Colombia: Saving dying languages

Members of the Guambiana indigenous tribe in Bogota, on Oct. 25, 2004.
Luis Acosta

BOGOTA, Colombia — Eudosio Becerra says it’s nearly impossible for him to converse in his native tongue.

Only about 50 people still speak Uitoto, out of the 600 members of the indigenous Uitoto tribe in the southern Colombian jungle. The rest communicate in Spanish which they view as more modern and useful.

Uitoto is one of 68 indigenous languages spoken in Colombia, but only three are spoken by more than 50,000 people. In fact, about 30 are in danger of disappearing altogether, said Daniel Aguirre, who heads the Center for the Study of Aboriginal Languages at the University of the Andes in Bogota.

"We have languages, like Barasana, that only 200 people speak,” Aguirre said. “The last speaker of the Tinigua language died three years ago.”

With both Atlantic and Pacific coastlines and located close to Caribbean islands, Colombia has long been a crossroads for indigenous groups. In the 1500s, Spanish explorers reported that native peoples here spoke at least 300 distinct languages.

Many survived thanks to Colombia’s diverse topography of mountains and jungles that allowed tribes to remain isolated from Spanish-speaking outsiders. Today, Colombia ranks fourth in the world in the number of spoken indigenous languages, after Brazil, Mexico and Peru.

But indigenous groups are coming under massive pressure to assimilate.

Unless located on tribal lands, public schools ignore indigenous languages and teach in Spanish. Rather than evincing pride in their language, many indigenous youths adopt Spanish as a way to move up in the world. Even higher education sometimes gives indigenous dialects short shrift.

Rafael Epiaje, a Wayuu Indian, recalled how he was asked to learn a second language to meet graduation requirements at Bogota’s National University. Epiaje replied that he spoke both Spanish and Wayuu, but school administrators said Wayuu didn’t count.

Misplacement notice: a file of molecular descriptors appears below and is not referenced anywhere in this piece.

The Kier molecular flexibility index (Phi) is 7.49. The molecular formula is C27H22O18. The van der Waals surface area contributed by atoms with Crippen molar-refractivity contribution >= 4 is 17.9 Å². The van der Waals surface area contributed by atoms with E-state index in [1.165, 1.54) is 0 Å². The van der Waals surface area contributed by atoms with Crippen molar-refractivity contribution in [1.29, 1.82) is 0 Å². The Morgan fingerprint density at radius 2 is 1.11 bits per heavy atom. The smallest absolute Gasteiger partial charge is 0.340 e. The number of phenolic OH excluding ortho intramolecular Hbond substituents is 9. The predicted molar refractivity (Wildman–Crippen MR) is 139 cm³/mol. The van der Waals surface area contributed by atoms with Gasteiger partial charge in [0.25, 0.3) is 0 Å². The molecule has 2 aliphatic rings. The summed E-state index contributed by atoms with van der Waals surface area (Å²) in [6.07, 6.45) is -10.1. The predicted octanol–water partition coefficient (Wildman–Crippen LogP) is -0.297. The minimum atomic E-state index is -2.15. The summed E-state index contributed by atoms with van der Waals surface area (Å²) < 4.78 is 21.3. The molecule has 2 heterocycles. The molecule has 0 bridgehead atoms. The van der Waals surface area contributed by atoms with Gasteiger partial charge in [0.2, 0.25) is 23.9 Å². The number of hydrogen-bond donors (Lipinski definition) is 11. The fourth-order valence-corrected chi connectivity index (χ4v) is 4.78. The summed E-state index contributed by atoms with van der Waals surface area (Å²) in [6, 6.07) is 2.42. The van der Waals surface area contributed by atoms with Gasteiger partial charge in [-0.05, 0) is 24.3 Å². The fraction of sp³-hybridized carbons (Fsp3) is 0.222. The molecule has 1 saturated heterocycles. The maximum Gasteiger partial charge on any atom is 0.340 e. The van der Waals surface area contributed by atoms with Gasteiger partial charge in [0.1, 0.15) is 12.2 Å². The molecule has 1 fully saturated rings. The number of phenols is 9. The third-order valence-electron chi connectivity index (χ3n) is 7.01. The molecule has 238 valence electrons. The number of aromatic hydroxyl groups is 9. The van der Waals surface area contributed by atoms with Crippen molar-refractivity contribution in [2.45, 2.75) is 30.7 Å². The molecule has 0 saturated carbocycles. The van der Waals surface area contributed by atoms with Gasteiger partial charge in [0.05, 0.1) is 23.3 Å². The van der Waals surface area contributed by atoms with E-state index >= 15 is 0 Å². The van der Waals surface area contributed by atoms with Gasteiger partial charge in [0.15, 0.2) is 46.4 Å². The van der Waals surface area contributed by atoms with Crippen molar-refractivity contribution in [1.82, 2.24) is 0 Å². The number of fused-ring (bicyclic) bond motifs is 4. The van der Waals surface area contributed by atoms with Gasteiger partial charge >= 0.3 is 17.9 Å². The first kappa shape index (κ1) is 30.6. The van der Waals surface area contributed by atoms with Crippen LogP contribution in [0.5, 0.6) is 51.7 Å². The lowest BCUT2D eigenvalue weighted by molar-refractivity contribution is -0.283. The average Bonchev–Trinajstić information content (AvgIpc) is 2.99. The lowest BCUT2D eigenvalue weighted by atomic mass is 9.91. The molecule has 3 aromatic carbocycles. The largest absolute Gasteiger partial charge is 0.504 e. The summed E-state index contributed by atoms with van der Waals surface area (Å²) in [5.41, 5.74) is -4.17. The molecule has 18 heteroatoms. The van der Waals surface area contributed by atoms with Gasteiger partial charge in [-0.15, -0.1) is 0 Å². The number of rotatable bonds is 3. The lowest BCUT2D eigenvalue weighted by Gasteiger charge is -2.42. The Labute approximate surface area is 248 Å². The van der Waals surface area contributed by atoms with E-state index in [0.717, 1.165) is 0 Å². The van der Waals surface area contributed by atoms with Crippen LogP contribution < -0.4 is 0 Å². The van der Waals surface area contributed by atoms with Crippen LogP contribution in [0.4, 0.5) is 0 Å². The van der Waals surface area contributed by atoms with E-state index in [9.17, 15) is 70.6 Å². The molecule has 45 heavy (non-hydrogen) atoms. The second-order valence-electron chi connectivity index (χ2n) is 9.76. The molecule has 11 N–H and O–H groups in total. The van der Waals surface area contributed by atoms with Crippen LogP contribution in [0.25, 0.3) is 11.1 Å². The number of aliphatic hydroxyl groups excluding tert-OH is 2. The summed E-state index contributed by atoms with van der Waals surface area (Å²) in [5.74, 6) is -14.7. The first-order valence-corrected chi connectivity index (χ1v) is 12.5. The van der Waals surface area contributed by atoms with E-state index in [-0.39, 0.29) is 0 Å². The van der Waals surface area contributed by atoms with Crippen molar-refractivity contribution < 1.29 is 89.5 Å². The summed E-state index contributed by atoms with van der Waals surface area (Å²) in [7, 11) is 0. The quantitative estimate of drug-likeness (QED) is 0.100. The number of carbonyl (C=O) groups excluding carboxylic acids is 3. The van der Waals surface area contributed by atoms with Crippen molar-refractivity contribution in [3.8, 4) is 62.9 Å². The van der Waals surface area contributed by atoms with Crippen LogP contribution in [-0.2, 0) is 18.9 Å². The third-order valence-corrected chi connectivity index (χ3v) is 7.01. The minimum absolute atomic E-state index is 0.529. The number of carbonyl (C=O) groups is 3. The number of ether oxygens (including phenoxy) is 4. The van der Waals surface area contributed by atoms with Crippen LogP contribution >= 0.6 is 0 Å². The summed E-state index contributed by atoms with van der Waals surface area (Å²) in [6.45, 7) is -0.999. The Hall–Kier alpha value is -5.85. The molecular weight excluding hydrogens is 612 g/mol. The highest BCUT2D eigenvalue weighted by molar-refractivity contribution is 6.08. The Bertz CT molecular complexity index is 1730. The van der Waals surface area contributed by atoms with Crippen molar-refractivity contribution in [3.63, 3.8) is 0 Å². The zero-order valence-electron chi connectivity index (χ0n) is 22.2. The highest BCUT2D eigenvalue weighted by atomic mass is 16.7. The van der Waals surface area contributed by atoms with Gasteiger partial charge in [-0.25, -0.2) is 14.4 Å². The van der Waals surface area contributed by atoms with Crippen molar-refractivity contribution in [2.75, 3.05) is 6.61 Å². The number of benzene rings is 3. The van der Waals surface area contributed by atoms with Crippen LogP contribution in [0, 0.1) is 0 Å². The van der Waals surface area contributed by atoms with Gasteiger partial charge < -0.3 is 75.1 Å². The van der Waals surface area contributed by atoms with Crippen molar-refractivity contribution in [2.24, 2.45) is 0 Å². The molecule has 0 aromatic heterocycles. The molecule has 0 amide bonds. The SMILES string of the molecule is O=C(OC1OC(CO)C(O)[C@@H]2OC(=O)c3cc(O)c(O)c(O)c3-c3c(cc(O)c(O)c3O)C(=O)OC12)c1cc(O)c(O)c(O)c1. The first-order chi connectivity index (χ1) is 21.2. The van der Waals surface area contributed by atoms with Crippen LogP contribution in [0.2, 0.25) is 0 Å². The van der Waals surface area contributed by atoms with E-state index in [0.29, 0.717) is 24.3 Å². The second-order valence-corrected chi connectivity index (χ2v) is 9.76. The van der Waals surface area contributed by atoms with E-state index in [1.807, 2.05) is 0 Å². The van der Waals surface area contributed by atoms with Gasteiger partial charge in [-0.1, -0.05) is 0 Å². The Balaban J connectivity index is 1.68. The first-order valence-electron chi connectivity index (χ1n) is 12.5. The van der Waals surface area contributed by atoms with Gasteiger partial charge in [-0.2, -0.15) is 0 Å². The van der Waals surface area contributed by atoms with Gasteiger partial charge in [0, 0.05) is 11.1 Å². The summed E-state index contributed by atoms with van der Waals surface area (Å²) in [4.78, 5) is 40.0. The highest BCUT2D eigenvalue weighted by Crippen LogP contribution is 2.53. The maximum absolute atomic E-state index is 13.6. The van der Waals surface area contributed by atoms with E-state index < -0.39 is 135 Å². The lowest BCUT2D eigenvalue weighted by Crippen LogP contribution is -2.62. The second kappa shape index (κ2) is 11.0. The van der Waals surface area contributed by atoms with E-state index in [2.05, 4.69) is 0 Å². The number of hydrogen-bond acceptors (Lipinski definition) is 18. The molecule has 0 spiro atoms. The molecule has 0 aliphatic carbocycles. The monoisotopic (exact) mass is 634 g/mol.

Major demographics shifts have also undercut linguistic diversity.

Thousands of indigenous people have been uprooted by Colombia’s ongoing drug and guerrilla war. In search of jobs, others have moved to the cities and learned Spanish. Meanwhile, Spanish is encroaching on remote tribal areas as private companies explore nearby regions for gold and set up industrial farms while some settlers grow coca or opium, the raw material for cocaine and heroin.

Aguirre, who has spent years studying the language of the Embera, says his work with that indigenous group has become more difficult because more and more Spanish words are being mixed with the local dialect. He estimates that one indigenous language in Colombia disappears every two years.

"We didn’t recognize what we had,” Aguirre said. For a long time Colombians “didn’t value these languages because Indians were deemed the lowest members of society.”

Yet language is the connective tissue of indigenous cultures, said Juan Mayr, a former Colombian environment minister. “It reflects people’s traditions, history and cosmology,” he said. “That’s why if you lose the language you immediately lose the culture.”

Linguists and anthropologists are sounding the alarm. The National University, which years ago dismissed Wayuu, now offers courses in Nasa, Uitoto, Embera and Wayuu — which is taught by Epiaje, the former student.

During one of his recent classes, Epiaje recited the numbers and expounded on their deeper meaning. Pronouncing “one” in Wayuu, he explained, goes beyond numerical value because it can also signal support for the collective good of the community.

One of Epiaje’s students, law major Pablo Gonzalez, described Wayuu as difficult to learn but he plans to stick with it.

"I want to know about the different cultures of my country,” he said. “Everybody speaks French and German but how many people speak Wayuu?"

Since the 1960s, the Summer Institute of Linguistics, now known as SIL International, has sent hundreds of missionaries to Colombia. In their efforts to translate the Bible and promote Christianity, they put together a written database of 38 indigenous languages.

One of the missionaries, Minnesota native Ray Rising, helps produce radio programs that broadcast Bible stories in indigenous languages and hands out solar-powered radios so Indian communities can tune in.

Due to the group’s evangelical mission “some people don’t like what we’re doing,” said Rising, who was kidnapped by Marxist rebels in 1994 and held hostage for two years. “They think we are destroying Indian culture but we are enhancing it.”

Still, Aguirre and other experts predict only a few indigenous languages will survive into the next century. They may be right. On a recent afternoon at National University, Becerra taught Uitoto to a classroom filled with empty desks and just eight students.

"I give the language less than 20 years,” said Becerra, who is 61. “When my generation dies out, that will be the end of it.”